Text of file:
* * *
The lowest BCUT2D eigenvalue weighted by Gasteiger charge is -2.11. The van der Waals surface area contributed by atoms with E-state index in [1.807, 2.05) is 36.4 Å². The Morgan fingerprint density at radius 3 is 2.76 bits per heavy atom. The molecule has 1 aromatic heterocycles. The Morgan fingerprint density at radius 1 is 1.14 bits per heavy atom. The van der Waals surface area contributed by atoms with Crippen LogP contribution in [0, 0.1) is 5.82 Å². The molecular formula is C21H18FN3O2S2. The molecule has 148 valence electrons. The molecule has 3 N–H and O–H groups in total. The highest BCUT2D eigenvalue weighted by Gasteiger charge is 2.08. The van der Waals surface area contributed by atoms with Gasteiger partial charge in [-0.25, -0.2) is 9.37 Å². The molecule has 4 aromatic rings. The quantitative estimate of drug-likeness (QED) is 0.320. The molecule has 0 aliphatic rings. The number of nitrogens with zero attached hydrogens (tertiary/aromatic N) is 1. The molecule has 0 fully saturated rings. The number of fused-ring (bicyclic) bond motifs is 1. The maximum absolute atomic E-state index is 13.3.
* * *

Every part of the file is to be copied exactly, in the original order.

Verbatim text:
The lowest BCUT2D eigenvalue weighted by Gasteiger charge is -2.11. The van der Waals surface area contributed by atoms with E-state index in [1.807, 2.05) is 36.4 Å². The Morgan fingerprint density at radius 3 is 2.76 bits per heavy atom. The molecule has 1 aromatic heterocycles. The Morgan fingerprint density at radius 1 is 1.14 bits per heavy atom. The van der Waals surface area contributed by atoms with Crippen LogP contribution in [0, 0.1) is 5.82 Å². The molecular formula is C21H18FN3O2S2. The molecule has 148 valence electrons. The molecule has 3 N–H and O–H groups in total. The highest BCUT2D eigenvalue weighted by Gasteiger charge is 2.08. The van der Waals surface area contributed by atoms with Gasteiger partial charge in [-0.25, -0.2) is 9.37 Å². The molecule has 4 aromatic rings. The quantitative estimate of drug-likeness (QED) is 0.320. The molecule has 0 aliphatic rings. The number of nitrogens with zero attached hydrogens (tertiary/aromatic N) is 1. The molecule has 0 fully saturated rings. The number of fused-ring (bicyclic) bond motifs is 1. The maximum absolute atomic E-state index is 13.3.